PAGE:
Formulas in predicate logic

1 place

 Implications between 1-place formulas, on the right the negations (To match the traditional square of opposition the subalterns point downwards here.) All cases with 2 individuals

2 places

 3 ordered partitions in Cayley graph Pairs, nodes of the square Sketches in Hasse diagram 6 matrices in Hasse diagram Pairs in Hasse diagram

3 places

 13 ordered partitions in Cayley graph Pairs, nodes of the cube Sketches in Hasse diagram 26 matrices in Hasse diagram Pairs in Hasse diagram

4 places

Examples:

matrix abbreviation formula
a3 e2 a4 e1 ${\displaystyle \forall y~\exists x~\forall z~\exists w~Pwxyz}$
e1 a3 e24 ${\displaystyle \exists w~\forall y~\exists x~\exists z~Pwxyz}$
a1 e3 a24 ${\displaystyle \forall w~\exists y~\forall x~\forall z~Pwxyz}$
e3 a124 ${\displaystyle \exists y~\forall w~\forall x~\forall z~Pwxyz}$
 75 ordered partitions in Cayley graph 150 matrices in Hasse diagram Pairs, nodes of the tesseract2-element subsets of a 4-element set:

weight 1
Ordered partitions
 1000 0100 0010 0001

Pairs

Formulas with n-place predicates can be broken down in T(n-1) formulas with 2-place predicates.
These triangles (or vectors) with up to 8 different entries are a convenient way to determine whether one formula implies another one.

The image captions in this section are the abbreviated formulas and the pseudo-octal strings.

Among the following four formulas - visualized in the different ways used here - the left one implies a1 e2 a3, and the two on the right are implied by it.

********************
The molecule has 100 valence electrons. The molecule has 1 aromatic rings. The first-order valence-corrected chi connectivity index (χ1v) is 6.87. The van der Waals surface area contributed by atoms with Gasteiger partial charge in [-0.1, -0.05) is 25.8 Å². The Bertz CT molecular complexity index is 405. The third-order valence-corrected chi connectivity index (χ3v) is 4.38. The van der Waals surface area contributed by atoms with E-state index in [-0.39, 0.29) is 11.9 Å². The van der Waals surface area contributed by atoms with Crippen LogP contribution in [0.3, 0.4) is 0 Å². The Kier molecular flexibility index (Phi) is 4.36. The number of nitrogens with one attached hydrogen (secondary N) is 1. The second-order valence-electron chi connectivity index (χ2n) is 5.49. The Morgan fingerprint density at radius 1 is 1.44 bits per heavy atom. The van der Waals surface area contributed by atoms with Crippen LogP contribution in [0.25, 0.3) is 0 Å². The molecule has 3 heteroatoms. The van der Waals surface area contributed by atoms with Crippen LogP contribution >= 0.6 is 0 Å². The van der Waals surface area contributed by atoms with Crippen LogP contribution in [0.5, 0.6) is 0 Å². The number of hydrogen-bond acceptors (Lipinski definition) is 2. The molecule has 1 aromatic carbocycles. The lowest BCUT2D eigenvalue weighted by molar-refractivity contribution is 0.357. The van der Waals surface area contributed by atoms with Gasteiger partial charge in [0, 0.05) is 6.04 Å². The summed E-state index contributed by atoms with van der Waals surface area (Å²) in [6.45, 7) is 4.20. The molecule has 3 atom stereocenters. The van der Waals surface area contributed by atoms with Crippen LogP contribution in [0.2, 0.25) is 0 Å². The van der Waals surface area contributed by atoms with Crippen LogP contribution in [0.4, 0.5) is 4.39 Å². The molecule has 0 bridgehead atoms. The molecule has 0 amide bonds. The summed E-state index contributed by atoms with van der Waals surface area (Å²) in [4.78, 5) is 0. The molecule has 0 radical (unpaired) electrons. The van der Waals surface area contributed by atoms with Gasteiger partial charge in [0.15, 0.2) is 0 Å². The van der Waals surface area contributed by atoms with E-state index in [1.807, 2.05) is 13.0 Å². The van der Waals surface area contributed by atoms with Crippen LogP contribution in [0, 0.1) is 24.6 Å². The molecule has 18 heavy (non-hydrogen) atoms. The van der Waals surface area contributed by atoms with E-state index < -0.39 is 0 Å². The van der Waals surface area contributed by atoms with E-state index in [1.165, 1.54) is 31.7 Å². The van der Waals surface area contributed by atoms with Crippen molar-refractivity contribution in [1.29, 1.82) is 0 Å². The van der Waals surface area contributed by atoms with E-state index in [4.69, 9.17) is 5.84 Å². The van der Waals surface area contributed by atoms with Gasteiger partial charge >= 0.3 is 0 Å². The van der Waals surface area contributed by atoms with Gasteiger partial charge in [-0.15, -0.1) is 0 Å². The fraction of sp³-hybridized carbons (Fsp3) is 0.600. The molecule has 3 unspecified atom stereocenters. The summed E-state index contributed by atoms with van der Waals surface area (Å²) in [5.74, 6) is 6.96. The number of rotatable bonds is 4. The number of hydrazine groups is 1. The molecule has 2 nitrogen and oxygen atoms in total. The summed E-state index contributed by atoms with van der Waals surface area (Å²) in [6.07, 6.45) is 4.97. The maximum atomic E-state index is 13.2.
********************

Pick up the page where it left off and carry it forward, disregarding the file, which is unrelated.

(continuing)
a(12)3  =  20-0 a1 e2 a3  =  60-1 e12 a3  =  71-1 a1 e(23)  =  66-5
e2 a14 e3  =  460-71-3
Symbolic representation of pairs and the corresponding pseudo-octal digits
e(12)8 a(35)(46) e7  =  5111177-111177-02064-0264-064-64-7
e(128) a(356)4 e7  =  5111175-111175-02264-0064-264-64-7

Places and different variables

The number of formulas with n place predicates and n different variables is (n) = 2 * OrderedBell(n).
These formulas form the lattices shown above.

The number of formulas with n place predicates and k different variables is 2 * = 2 * Stirling2(n,k) * OrderedBell(k):

k  =  1        2        3        4        5        6        7        8              sum = 2 * A083355(n)
n
1           2                                                                                 2
2           2        6                                                                        8
3           2       18       26                                                              46
4           2       42      156      150                                                    350
5           2       90      650     1500     1082                                          3324
6           2      186     2340     9750    16230     9366                                37874
7           2      378     7826    52500   151480   196686    94586                      503458
8           2      762    25116   255150  1136100  2491356  2648408  1091670            7648564

Preferential arrangements of set partitions

A formula with an n-place predicate is PA of an n-set together with a Boolean value:

E.g. this PA corresponds to this and this formula.